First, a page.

Well it could have been worse. It also could have been a lot better, too.
Record: 17-20 (3-3); 3rd in AL West, 7.5 GB
Well at one point it looked as if Brad Miller would be on his way out, replaced by fellow short stop Chris Taylor. Maybe Miller could play outfield, but his bat had not justified the inevitable struggles he would have while learning the position on the fly. However, this past week he has absolutely crushed the ball, hitting four home runs, three doubles, and accumulating 24 total bases over a six game period. In addition, he has raised his slash line from .225/.286/.348 to .264/.328/.500. Miller has found time at short stop, designated hitter, and even made his first start in left field. Chris Taylor has been hitting the ball well (to no avail unfortunately), so it’s not likely they’ll make him a permanent bench player yet. Regardless of where he is playing, Brad Miller’s new found stroke could make a huge difference for the Mariners offensively.
(Update: Miller has been named AL Player of the Week)
There were times in 2014 where Robinson Cano was able to carry the Mariners’ offense. That just hasn’t been the case so far this year, and this past week epitomized his struggles at the plate 2015. Cano struck out seven times in six games, lowering his season stats to .253/.294/.353 with a wRC+ of 81 and a 5% BB rate. Slow starts in April are common for Cano, and he has struggled even worse in May throughout his career, so his underwhelming performance up to this point is not unheard of. 2007 is a great example, where he posted wRC+’s of 72, 82, 99 in April, May, and June before posting a 175 mark in July. Cano has always been a summer hitter, and there is no reason to expect he won’t finish the season as one of the games best players.
Austin Jackson looks like he will be returning to the team soon, which is great news for an outfield that has featured Rickie Weeks an uncomfortable amount of times. Jackson started his rehab assignment Saturday and has since gone 2-for-7 with a walk and a run scored. Manager Lloyd McClendon has said he doesn’t want to rush him back, but it does appear he can return by weeks end.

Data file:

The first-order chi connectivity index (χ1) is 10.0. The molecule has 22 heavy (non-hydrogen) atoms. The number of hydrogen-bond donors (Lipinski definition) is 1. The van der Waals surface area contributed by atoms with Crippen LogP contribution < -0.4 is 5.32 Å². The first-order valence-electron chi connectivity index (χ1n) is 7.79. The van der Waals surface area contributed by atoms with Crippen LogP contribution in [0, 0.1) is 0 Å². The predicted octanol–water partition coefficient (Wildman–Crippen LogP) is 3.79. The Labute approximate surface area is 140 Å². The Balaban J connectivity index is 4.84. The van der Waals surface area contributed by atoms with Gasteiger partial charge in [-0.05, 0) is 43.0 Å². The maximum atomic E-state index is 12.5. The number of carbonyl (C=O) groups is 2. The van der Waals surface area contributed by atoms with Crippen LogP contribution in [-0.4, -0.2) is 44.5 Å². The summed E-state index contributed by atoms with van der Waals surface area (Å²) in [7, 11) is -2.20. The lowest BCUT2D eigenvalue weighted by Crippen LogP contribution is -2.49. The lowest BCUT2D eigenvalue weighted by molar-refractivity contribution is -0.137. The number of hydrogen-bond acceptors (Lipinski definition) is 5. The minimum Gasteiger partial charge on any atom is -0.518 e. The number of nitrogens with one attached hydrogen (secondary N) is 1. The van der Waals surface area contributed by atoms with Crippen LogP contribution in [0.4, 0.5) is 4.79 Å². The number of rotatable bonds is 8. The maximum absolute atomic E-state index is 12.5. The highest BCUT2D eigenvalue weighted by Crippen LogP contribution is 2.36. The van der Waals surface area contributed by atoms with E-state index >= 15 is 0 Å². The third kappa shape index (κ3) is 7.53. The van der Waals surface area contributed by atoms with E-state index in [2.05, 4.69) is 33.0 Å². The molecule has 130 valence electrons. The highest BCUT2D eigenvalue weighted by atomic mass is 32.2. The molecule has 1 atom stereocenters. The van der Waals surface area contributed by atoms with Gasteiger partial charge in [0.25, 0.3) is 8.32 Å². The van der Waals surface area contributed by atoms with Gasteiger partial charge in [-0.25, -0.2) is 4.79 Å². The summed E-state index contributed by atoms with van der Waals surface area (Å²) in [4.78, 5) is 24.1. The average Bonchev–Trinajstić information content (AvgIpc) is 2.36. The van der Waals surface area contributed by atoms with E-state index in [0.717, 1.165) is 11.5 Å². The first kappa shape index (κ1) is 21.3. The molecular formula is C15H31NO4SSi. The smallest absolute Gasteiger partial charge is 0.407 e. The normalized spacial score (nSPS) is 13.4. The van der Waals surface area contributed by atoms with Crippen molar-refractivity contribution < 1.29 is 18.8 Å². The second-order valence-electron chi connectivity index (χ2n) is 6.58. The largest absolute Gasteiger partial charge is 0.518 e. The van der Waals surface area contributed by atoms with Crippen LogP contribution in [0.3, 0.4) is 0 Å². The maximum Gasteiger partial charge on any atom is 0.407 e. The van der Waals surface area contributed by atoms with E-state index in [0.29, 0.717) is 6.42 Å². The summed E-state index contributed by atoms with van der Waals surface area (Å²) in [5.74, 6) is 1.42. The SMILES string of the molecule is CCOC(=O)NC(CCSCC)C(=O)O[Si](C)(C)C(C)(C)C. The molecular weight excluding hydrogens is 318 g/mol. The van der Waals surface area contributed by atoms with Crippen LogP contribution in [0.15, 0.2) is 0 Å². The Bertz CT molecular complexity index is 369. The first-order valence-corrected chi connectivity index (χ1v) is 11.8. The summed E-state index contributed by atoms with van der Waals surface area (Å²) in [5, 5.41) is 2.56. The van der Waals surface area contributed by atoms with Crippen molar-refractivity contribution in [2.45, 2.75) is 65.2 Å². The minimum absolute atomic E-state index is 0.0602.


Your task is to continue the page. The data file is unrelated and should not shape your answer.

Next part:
The team didn’t make any transactions after making a lot of moves last week.
2014 was a breakout year for the Seattle Mariners, but an array of intriguing prospects could mean the best is yet to come.
4. Ketel Marte, SS, Age 21, AA/AAA
It’s hard to believe that at just 21 years old, Ketel Marte is starting his fifth season in the Seattle Mariners’ organization. Marte signed out of the Dominican Republic back in 2010, and has been consistently increasing his reputation ever since. 2014 is the season Marte really established himself as one of baseball’s best middle infield prospects, shining on both sides of the ball. At the plate, Marte hit .304/.335/.411 with 29 stolen bases in 128 games between Jackson and Tacoma. He was one of the youngest players in both the Southern League and the Pacific Coast League, showing maturity beyond his years while keeping up with much older players.
Marte is a classic contact hitter, profiling to hit second in the order. His aggressiveness combined with short swing give him the ability to make consistent contact and avoid piling up strikeouts. Even as an extremely young-for-his-league hitter, Marte only struck out 14% of the time in 2014. He also possesses above average speed, and brings the aggressiveness and instincts from the batters box to the base paths, making him a very good base stealer. He’s been improving on base running every year and already has 13 in his first 36 games of 2015. If there is a downside to Marte’s offensive game, it’s his inability to draw walks. They aren’t frightening low numbers, but he only walked 4% of the time in Double-A last year, something he’ll need to improve on if he wants to become a leadoff hitter.
Defensively, Marte can be extremely frustrating. He has the ability to make the spectacular play, but he will boot his fair share of routine grounders. He has great range and footwork which allow him to get to just about any ball, and his arm strength allows him to throw runners out from anywhere. The tools are certainly there for him, but he’ll need to cut down on the mental mistakes in order to stay at the position.
Marte’s future with Seattle is cloudy. While he would make an All-Star second baseman, assuming his bat held up, Robinson Cano currently holds a monopoly on that position through 2023. There is already a log jam at short stop, with Brad Miller and Chris Taylor already in the Major Leagues and competeting for playing time. If Miller does move to the outfield, and Taylor fails to hit, Marte would easily be the third (and final) option for the Mariners at short stop. Marte is currently toiling around in Tacoma, again showing that he can play well above his age and is ready for the next level. We will see Marte in the Major Leagues at some point during 2015, whether that is in a Mariners uniform or not has yet to be determined.